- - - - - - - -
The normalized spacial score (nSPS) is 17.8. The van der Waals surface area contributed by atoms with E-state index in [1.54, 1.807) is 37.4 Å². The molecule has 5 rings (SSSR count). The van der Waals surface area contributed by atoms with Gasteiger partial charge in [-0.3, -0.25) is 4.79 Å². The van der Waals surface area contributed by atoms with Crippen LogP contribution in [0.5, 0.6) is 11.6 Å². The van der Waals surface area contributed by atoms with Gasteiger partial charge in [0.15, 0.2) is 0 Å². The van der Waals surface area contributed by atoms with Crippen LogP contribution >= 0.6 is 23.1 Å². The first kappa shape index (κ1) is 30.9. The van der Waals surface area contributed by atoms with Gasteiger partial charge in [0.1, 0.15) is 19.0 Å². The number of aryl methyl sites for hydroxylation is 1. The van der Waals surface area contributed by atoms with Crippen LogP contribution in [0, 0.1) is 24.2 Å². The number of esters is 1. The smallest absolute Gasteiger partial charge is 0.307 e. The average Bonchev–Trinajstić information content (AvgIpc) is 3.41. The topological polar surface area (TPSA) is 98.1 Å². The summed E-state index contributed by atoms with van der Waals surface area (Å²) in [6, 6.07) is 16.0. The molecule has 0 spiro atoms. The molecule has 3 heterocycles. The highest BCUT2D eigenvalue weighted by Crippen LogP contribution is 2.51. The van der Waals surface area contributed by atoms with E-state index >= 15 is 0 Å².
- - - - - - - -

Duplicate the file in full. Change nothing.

The normalized spacial score (nSPS) is 17.8. The van der Waals surface area contributed by atoms with E-state index in [1.54, 1.807) is 37.4 Å². The molecule has 5 rings (SSSR count). The van der Waals surface area contributed by atoms with Gasteiger partial charge in [-0.3, -0.25) is 4.79 Å². The van der Waals surface area contributed by atoms with Crippen LogP contribution in [0.5, 0.6) is 11.6 Å². The van der Waals surface area contributed by atoms with Gasteiger partial charge in [0.15, 0.2) is 0 Å². The van der Waals surface area contributed by atoms with Crippen LogP contribution >= 0.6 is 23.1 Å². The first kappa shape index (κ1) is 30.9. The van der Waals surface area contributed by atoms with Gasteiger partial charge in [0.1, 0.15) is 19.0 Å². The number of aryl methyl sites for hydroxylation is 1. The van der Waals surface area contributed by atoms with Crippen LogP contribution in [0, 0.1) is 24.2 Å². The number of esters is 1. The smallest absolute Gasteiger partial charge is 0.307 e. The average Bonchev–Trinajstić information content (AvgIpc) is 3.41. The topological polar surface area (TPSA) is 98.1 Å². The summed E-state index contributed by atoms with van der Waals surface area (Å²) in [6, 6.07) is 16.0. The molecule has 0 spiro atoms. The molecule has 3 heterocycles. The highest BCUT2D eigenvalue weighted by Crippen LogP contribution is 2.51. The van der Waals surface area contributed by atoms with E-state index >= 15 is 0 Å².